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Build Status


At this point, the v2.0 branch of this repository is primarily an administrative back-end for CSOL-site. In the future, we'll likely create a v3.0 branch that brings in the best of the v2.0 branch and the development branch (which was created for Thimble).


Make sure you have redis and mongo installed or hosted somewhere. You'll also need node.

Local configuration

Here is an example configuration. This assumes you are running redis and mongo locally.

export NODE_ENV="development"
export THEME_DIR="themes/obb"
export OPENBADGER_AWS_FAKE_S3_DIR="s3-fake-storage"
export OPENBADGER_HOST="localhost"
export OPENBADGER_PERSONA_AUDIENCE="http://localhost:3000"
export OPENBADGER_SECRET="badgerbadgerbadgerbadger"
export OPENBADGER_JWT_SECRET="badgerjwtsecret"
export OPENBADGER_LIMITED_JWT_SECRET="ihavelimitedaccess"
export OPENBADGER_REDIS_HOST="localhost"
export OPENBADGER_MONGO_HOST="localhost"
export OPENBADGER_MONGO_DB="openbadger"
export OPENBADGER_ADMINS='["*@mozilla(foundation)?.org"]'
export OPENBADGER_NOTIFICATION_WEBHOOK="http://localhost:3000/notify/"

You can either paste that directly into your terminal, or you can put that in a file and source it. For example, if you save a version of this at config.env, do:

$ source config.env

New Relic

If you're using New Relic, you'll need to include three additional environment variables.

NEWRELIC_APPNAME=[the app name you defined in New Relic] NEWRELIC_LICENSE=[Your license key] NEW_RELIC_ENABLED=true

Adding sample data

If you want to add some sample data so you don't need to create issuers, programs, and badges from scratch, you can use the following command:

node bin/import-sample-data.js

Using the Persona simulator

When developing locally without internet access, or trying out logging in as multiple different email addresses, you may find it useful to enable simulation of the Persona service via stubbyid.js. When enabled, a dialog box asking for your email address, with no password prompt, is all that's required to log in as any user.

This feature can be used only when NODE_ENV=development, and can be enabled by setting the OPENBADGER_ENABLE_STUBBYID environment variable to any value (even the empty string).

Using real S3 instead of fake S3

For production builds, you'll want to modify the above sample configuration with the following:

export OPENBADGER_AWS_KEY="aewgaewgaweg"
export OPENBADGER_AWS_SECRET="zcvzncvzcbm"
export OPENBADGER_AWS_BUCKET="bucket-o-s3"

Using memcached instead of redis for sessions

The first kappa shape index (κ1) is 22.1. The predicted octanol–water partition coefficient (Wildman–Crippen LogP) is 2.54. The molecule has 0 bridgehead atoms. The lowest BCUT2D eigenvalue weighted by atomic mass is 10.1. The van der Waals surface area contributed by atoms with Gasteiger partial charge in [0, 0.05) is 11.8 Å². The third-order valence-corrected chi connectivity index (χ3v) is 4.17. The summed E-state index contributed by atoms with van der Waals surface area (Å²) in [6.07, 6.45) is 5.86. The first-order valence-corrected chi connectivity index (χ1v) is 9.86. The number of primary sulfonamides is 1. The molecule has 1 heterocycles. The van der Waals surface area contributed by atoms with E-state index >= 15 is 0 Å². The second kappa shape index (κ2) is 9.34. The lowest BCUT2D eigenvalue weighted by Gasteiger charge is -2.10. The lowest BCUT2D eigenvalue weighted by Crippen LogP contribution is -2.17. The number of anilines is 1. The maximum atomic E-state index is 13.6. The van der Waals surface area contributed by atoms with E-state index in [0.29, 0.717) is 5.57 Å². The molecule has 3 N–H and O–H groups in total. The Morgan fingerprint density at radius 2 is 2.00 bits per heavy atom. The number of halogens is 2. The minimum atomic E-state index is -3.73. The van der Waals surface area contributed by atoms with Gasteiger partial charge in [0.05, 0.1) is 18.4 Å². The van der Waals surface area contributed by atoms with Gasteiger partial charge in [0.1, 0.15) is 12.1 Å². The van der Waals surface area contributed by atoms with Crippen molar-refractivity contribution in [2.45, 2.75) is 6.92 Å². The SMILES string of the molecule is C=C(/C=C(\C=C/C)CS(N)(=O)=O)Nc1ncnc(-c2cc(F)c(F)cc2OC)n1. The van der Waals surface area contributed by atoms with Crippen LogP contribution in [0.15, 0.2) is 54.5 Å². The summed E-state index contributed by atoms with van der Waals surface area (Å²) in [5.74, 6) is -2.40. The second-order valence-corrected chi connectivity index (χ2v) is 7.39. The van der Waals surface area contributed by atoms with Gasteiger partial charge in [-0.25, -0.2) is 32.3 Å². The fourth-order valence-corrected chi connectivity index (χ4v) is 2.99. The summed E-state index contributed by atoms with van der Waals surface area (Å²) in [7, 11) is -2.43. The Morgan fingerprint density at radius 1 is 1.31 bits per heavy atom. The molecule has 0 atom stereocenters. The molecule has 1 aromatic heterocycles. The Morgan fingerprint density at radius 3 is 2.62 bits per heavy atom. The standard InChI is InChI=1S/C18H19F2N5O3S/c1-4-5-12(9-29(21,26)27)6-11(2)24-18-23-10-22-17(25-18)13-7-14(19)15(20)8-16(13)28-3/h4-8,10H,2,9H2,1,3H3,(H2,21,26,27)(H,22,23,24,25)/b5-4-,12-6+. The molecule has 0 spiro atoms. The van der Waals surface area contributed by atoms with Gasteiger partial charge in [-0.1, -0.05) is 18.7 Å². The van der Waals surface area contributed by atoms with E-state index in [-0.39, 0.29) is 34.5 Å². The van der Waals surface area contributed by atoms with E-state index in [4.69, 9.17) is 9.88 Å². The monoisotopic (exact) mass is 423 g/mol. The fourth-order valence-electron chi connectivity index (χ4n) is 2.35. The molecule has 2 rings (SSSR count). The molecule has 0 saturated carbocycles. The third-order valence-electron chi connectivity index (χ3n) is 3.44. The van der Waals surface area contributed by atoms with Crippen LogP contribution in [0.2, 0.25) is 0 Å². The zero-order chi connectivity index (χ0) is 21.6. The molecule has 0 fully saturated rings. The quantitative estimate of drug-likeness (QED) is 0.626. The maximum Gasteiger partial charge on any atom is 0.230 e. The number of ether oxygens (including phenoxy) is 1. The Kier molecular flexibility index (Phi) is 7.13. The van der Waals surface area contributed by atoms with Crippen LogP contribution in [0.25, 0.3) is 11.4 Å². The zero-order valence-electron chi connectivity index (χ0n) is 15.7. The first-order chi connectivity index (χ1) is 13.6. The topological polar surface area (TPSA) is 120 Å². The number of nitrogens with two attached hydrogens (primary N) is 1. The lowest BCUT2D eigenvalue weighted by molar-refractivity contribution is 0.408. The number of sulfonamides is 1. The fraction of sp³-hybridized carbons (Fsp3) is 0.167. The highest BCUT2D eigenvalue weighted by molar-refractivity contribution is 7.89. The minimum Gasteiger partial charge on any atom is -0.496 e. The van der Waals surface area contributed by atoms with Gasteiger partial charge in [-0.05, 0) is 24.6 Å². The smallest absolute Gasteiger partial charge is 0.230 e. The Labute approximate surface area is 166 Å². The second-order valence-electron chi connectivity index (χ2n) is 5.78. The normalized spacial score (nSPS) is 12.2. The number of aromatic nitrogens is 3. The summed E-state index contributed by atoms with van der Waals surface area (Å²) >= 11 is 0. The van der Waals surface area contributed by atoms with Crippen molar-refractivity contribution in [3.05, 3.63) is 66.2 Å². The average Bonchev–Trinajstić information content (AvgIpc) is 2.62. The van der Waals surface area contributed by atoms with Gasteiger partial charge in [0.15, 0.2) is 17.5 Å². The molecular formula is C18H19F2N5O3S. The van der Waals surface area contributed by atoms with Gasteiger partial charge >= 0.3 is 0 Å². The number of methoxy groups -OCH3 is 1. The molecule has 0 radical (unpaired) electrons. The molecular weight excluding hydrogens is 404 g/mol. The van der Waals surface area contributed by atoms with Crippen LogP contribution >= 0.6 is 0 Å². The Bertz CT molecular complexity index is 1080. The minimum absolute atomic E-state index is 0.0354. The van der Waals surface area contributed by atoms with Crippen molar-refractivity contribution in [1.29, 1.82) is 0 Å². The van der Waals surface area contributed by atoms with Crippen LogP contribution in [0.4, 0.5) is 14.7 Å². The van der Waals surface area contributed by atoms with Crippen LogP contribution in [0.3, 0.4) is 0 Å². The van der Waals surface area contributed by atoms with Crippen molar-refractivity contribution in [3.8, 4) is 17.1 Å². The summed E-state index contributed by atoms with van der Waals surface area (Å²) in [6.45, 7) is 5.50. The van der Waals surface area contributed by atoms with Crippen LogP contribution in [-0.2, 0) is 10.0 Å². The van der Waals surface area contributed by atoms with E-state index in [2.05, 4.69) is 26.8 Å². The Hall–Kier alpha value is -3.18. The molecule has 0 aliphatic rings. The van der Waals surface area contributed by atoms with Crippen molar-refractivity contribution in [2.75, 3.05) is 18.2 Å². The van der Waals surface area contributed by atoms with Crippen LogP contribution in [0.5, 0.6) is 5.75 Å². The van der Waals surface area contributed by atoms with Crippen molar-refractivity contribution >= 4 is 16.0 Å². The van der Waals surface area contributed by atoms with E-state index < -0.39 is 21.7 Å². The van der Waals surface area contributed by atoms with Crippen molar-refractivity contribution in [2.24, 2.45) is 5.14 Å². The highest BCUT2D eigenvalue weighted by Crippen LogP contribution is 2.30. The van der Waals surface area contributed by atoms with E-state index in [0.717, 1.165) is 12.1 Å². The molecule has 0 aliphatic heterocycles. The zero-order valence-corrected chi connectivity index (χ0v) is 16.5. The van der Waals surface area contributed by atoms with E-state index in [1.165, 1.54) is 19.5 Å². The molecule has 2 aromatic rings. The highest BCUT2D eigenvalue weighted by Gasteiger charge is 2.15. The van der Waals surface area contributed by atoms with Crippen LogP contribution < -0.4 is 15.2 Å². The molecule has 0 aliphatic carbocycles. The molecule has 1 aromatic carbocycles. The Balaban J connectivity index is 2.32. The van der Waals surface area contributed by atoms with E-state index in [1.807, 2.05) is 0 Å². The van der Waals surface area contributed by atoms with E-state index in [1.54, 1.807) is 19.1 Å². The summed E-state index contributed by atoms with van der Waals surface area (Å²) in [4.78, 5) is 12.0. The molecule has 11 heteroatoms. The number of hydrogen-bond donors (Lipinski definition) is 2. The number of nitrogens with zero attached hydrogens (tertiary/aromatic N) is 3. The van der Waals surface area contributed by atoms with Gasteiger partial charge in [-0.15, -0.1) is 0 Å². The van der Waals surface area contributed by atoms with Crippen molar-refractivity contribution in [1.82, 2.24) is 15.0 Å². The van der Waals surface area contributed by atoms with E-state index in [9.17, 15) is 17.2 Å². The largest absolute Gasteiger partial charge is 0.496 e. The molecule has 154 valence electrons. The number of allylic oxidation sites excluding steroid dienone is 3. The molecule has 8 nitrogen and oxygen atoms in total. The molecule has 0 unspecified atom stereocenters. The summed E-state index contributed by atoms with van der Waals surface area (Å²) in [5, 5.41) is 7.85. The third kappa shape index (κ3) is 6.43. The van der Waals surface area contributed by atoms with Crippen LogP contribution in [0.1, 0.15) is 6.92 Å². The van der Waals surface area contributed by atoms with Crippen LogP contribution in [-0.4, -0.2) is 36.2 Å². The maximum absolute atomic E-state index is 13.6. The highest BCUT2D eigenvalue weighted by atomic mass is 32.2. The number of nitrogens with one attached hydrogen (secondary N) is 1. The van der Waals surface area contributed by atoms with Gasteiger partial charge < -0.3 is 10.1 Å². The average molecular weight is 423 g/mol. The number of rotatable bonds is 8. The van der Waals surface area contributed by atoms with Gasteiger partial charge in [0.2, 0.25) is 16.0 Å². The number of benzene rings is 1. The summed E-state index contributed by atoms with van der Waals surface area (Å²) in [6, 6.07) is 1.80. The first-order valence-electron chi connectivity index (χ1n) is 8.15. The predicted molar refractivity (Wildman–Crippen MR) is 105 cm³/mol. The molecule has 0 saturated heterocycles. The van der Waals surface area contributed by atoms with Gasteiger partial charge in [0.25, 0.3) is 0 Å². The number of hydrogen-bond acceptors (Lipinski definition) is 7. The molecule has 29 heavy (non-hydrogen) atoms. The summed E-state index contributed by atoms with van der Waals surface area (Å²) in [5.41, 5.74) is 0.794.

In some cases (such as deploying on AWS) it might be easier to use memcached rather than redis.


Note the use of HOSTS in the plural – the memcached session store supports using multiple servers, so you can pass in an array of memcached instances if necessary.


We use bunyan to generate rich logs in JSON format. We output these logs to stdout and do our best (through some monkey patching of the console object) to output everything else to stderr. So the only thing that should come through on stdout is the stream of log events, unless some component directly writes to process.stdout (which should be considered a bug).

Our default make task (or npm run-script start) starts the server pipes stdout through a formatter, so you should see human-readable logs in the console instead of a stream of JSON objects. You can do this manually by doing node app.js | ./node_modules/.bin/bunyan.

Log aggregation with Graylog2

If you want to aggregate logs with Graylog2 there is a minor amount of additional setup:

export GRAYLOG_HOST=""    #defaults to localhost
export GRAYLOG_PORT=12201                    #defaults to 11201
export GRAYLOG_FACILITY="openbadger-whatevs" #defaults to openbadger

We've included a CLI tool, bin/messina, which takes a stream of JSON on stdin, converts it to GELF and sends it off to the configured Graylog2 server. It also pipes stdin to stdout, so you can chain commands: node app.js | bin/messina | bunyan. This is exactly what npm run-script start-with-logs does.

Installing deps & starting the server

$ make     # will do `npm install` and then start server

Running the test suite

The test suite assumes mongodb is running on localhost and using the openbadger_test db.

You can use the following commands to run the entire suite:

$ bin/test.js          # normally you'd use this